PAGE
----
Five or so years ago my pastor asked me to consider preaching a sermon. Before long, I was preaching once or twice a month. I enjoyed the study, and there were times when I enjoyed the preaching itself. But I struggled with the whole idea of being “called to preach,” and wondered if I should be preaching at all.
We moved away after a couple of years. I was relieved to not have to preach anymore. But then I wondered if I was “running from a calling.” I wasn’t sure if there was a calling or not, but I was afraid of ignoring it if there was. I decided to give it another chance. With the encouragement of a friend, I got on the local Baptist association’s supply list. If it is God’s will that I preach, I thought, then they will call me. If not, they won’t. They did.
As I was asked to preach more and more, my internal struggle grew stronger. There were reasons why I didn’t feel right about preaching. I often felt like an impostor or fake. Not quite Gina Welch in the land of believers, but something like that. What if they find me out?
The bright side was that I finally had a good excuse to enroll in some seminary courses. If I had the leisure and the loot, I could be a lifelong seminary student. But taking the courses made my struggle even worse.
While I was in my office studying class notes or sermons, I had a wife and two little girls who I ignored. A baby boy was born during that time, too. When I was with them, I wasn’t pleasant. You would think that someone spending so much time in edifying activity would be a blessing to be around, right? Wrong. I was irritable, preoccupied, tired, stressed, and ugly. The last had nothing to do with the work, but I have to blame it on something. And I was still confused.
I wore myself out trying to discern a calling. Unfortunately, Kevin DeYoung’s Just Do Something wasn’t out yet. But I found some good advice from Spurgeon. If you can quit preaching, he said, then quit. I was pretty sure that I could. After a lot of prayer and talking about it so much with my wife that she wanted to scream and throw things, I removed myself from the list and informed all of the churches that I was no longer available. Then, to make sure that they would never call me again, I started attending a Presbyterian church.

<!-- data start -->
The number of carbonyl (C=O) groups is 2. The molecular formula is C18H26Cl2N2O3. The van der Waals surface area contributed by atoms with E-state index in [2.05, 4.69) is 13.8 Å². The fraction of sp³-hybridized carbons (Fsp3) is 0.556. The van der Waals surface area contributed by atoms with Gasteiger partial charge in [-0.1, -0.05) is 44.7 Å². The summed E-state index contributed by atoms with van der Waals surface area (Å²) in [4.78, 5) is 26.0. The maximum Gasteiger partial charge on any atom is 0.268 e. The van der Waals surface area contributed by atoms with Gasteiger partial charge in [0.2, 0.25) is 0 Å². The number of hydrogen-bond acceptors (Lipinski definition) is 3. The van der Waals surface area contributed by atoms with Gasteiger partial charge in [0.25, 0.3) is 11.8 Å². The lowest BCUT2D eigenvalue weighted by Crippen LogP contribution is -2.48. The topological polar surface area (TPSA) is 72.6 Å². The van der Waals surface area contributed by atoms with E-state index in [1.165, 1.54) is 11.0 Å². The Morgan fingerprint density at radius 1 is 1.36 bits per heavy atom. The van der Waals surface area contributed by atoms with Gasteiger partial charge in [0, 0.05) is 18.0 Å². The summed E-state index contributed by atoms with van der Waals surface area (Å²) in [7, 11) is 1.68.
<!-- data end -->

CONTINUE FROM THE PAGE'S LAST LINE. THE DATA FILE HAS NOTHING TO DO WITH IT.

Though I was at peace with my decision to quit preaching, I still spent a lot of energy wondering if I had some sort of calling, or if I would ever be of any use. I’ve finally realized that I do have a calling. It’s quite clear, and quite close. I am called to be a husband and father, and I have visible proof. And I’m also called to serve my local church in whatever small way that I can. And I’m called to serve whomever I have the opportunity to serve, in whatever small way.
One of the reasons that people encouraged me to preach was my love of studying the Word and theology. But this should be normal for a Christian. We all need it. Whether we preach to a congregation of hundreds, or teach a class of five, or have a child at home, how we share our faith and present the gospel is important. While thinking about whether to continue to preach or not, I was afraid that my study would be wasted if I quit. I was wrong. Each time that my six-year-old asks a question, I realize how much more study I need.
What a calling to be a spouse, or parent, or friend, or church member. Want to teach theology? Spend some time with a curious four-year-old. Want to be a Christian counselor? Get married. (We change roles regularly on that one.)
In the home or church, there are no unimportant jobs. Sure, we need pastors. But we also need faithful church members who love and encourage one another. And we need faithful fathers and mothers who see parenting as the high calling that it is–one that takes a lot of thought, study, effort, and prayer. And we need spouses who put as much effort into their marriage as they do their jobs and hobbies.
Am I making too much fuss over small things? Being a parent, or a spouse, or a faithful church member? Who has perfected these things? I want to be friends with them. Well, maybe I don’t. But my point is that God has clearly given me a job, and I have yet to do it well. I do have a high calling. We all have a high calling. We just need to see it that way.